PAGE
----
Central Arizona Land Trust is a community-based, nationally accredited Arizona non-profit organization dedicated to protecting the irreplaceable landscapes that define central and northern Arizona.

We believe that our quality of life is rooted in the love for our western landscapes. These open lands serve many purposes, from retaining farms and ranches, to providing rich resources for wildlife while supporting clean air and healthy watersheds. We work primarily with private landowners to develop conservation easements to protect these beautiful places for our enjoyment today and for future generations.

Now in our 33rd year, CALT is guided by a volunteer board of directors. As one of 1700 land trusts across America who are committed to conserving American's irreplaceable natural resources and agricultural lands in their local communities.

In 1989, a bulldozer began carving out new home sites at the foot of Thumb Butte, a cherished scenic historic landmark overlooking the City of Prescott. Alarmed citizens contacted the Trust for Public Land which, assisted in establishing the Central Arizona Land Trust (CALT) as the first local land trust in northern Arizona. Funds were raised through the “Save the Butte” capital campaign to purchase the land as open space for the City of Prescott with CALT holding the perpetual conservation easement to ensure that the scenic vistas of Thumb Butte are protected forever.

Today, CALT holds conservation easements on over 4,612 acres that include public open space and ranchlands.

CALT works in six counties throughout Central Arizona, including Yavapai, Coconino, Mohave, Navajo, Apache, and Maricopa. Our efforts to protect important open lands encompass a broad range of landscapes from Arizona's Sonoran and Mohave Deserts to rolling grasslands and high mountain forests. Our efforts also include  the Mogollon Rim, the Central Highlands, and the Colorado Plateau region. Our service area encompasses the headwaters of Arizona's greatest rivers, including the Verde, Salt, Bill Williams, Agua Fria, and the Little Colorado. Some of Arizona's most productive pine forests, rangelands and agricultural areas are found here, supporting local economies in a number of vibrant towns and small cities.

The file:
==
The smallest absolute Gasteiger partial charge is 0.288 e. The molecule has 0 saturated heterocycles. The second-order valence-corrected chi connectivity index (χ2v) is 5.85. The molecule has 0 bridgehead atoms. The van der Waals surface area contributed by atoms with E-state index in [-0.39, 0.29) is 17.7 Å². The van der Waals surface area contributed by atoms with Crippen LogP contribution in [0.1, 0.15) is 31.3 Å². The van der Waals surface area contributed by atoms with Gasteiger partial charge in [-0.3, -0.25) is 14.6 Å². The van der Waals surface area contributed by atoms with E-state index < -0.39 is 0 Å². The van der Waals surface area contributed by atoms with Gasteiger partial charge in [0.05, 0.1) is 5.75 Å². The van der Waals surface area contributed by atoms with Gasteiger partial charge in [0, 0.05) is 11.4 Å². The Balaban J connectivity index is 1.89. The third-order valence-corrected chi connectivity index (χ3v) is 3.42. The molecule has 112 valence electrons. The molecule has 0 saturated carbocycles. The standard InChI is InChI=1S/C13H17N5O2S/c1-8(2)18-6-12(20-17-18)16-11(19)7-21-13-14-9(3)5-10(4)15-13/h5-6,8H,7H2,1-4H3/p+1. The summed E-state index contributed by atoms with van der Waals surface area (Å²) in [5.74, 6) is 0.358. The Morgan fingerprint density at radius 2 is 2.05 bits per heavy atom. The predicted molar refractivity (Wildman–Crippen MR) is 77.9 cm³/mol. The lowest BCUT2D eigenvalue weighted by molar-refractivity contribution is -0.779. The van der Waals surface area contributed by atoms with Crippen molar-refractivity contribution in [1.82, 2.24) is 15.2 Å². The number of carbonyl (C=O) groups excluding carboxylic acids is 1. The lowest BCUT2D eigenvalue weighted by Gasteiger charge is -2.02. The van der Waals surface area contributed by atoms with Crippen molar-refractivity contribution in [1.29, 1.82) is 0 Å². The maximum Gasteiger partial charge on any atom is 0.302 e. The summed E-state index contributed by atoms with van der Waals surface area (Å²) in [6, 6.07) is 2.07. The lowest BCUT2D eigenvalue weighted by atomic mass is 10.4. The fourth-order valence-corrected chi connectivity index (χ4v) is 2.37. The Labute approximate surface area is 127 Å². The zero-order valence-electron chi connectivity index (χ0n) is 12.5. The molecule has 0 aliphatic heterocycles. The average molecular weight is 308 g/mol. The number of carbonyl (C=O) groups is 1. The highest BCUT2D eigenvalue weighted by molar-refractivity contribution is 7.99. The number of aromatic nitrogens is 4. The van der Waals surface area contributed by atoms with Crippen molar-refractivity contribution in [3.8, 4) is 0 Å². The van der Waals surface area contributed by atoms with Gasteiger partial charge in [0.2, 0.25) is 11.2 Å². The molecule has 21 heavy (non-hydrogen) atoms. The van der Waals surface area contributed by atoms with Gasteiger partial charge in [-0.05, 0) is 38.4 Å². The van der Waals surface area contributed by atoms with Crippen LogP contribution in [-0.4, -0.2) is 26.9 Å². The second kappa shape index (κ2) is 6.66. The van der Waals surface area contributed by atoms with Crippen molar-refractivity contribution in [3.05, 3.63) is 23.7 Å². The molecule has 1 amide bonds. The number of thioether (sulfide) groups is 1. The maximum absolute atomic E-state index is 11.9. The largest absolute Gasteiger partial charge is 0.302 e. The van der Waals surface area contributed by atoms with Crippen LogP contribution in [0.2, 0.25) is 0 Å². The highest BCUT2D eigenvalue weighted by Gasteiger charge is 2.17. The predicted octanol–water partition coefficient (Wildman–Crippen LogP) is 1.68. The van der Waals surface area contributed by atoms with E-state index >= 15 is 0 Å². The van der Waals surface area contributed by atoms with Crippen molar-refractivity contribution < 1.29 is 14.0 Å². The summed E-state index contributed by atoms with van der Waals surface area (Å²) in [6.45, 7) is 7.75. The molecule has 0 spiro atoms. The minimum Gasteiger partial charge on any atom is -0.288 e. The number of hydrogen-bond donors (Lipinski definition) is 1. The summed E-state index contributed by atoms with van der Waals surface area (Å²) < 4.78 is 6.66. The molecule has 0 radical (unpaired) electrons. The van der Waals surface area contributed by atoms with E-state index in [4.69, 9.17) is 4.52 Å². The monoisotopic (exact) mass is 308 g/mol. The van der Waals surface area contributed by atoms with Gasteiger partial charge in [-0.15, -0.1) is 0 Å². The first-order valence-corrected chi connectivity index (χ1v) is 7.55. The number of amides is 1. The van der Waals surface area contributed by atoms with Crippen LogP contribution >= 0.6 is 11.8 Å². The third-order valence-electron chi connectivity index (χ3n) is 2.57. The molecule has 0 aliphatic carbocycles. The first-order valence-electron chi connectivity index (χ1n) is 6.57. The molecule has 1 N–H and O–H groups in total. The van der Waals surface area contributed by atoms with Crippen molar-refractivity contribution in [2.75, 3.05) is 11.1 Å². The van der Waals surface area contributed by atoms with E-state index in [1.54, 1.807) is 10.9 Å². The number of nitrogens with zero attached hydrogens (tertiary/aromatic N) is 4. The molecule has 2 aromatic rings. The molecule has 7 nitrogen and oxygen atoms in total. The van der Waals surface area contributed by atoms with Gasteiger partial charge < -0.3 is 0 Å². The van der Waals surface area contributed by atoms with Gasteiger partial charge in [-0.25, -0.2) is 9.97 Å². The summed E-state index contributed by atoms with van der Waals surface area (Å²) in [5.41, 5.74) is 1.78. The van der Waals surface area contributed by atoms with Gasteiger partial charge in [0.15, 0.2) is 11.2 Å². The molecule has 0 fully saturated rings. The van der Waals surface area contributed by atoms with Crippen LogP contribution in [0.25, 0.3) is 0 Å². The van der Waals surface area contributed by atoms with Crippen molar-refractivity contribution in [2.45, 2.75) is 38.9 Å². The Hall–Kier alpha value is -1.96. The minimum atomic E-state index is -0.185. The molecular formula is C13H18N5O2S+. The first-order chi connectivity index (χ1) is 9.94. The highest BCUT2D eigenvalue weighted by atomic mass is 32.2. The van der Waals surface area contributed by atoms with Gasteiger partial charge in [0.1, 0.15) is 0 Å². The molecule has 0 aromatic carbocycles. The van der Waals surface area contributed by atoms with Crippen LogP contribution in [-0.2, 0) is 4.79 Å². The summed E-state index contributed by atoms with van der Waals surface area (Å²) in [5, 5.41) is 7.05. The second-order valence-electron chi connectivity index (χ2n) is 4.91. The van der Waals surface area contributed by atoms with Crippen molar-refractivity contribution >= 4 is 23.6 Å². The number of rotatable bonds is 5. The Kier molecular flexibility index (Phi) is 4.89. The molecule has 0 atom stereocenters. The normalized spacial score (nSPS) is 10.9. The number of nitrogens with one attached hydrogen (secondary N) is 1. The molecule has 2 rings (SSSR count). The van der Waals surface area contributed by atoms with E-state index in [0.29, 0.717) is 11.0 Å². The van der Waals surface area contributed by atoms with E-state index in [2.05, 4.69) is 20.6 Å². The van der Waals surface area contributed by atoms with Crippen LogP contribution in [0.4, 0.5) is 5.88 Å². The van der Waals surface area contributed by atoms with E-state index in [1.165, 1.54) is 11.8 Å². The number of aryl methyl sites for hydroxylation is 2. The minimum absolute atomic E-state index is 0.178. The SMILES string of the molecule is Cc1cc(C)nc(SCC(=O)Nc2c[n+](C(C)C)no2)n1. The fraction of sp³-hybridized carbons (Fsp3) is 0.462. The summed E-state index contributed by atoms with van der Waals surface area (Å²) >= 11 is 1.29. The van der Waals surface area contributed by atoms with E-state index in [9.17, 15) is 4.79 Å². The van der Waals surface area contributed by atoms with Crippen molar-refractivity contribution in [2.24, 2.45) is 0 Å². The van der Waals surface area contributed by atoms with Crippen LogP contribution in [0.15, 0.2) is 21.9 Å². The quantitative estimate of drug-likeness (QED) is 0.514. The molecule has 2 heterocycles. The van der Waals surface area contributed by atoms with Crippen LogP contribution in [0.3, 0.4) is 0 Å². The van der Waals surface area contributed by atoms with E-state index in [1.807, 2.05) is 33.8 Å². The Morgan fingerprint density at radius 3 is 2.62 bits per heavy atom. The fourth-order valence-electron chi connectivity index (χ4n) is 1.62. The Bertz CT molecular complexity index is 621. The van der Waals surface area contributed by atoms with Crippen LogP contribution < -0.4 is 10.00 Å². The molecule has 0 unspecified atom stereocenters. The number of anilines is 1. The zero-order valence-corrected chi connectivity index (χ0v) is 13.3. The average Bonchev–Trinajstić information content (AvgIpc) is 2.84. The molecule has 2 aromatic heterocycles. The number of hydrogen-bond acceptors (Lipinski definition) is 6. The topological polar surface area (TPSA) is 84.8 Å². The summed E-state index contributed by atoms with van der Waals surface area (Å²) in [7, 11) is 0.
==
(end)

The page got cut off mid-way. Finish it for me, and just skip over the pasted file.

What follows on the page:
The most commonly used land protection tool is a conservation easement. As a voluntary agreement between the landowner and the land trust, the conservation easement defines the limitations on development to accomplish the goals of protection for each property.

A conservation easement guarantees the long-term protection of places worth protecting, through generations of landowners. Conservation easements are specific to each property and are used to protect land under a broad continuum of uses, from working farms and ranches to riparian habitats and wildlife corridors.

Conservation easements may be eligible for tax benefits. In 2015, Congress voted to approve the enhanced tax incentive for the donation of a conservation easement to a qualified organization. As an accredited, 501 (c) (3) Arizona non-profit land trust, the Central Arizona Land Trust is a qualified organization as required by the tax code.

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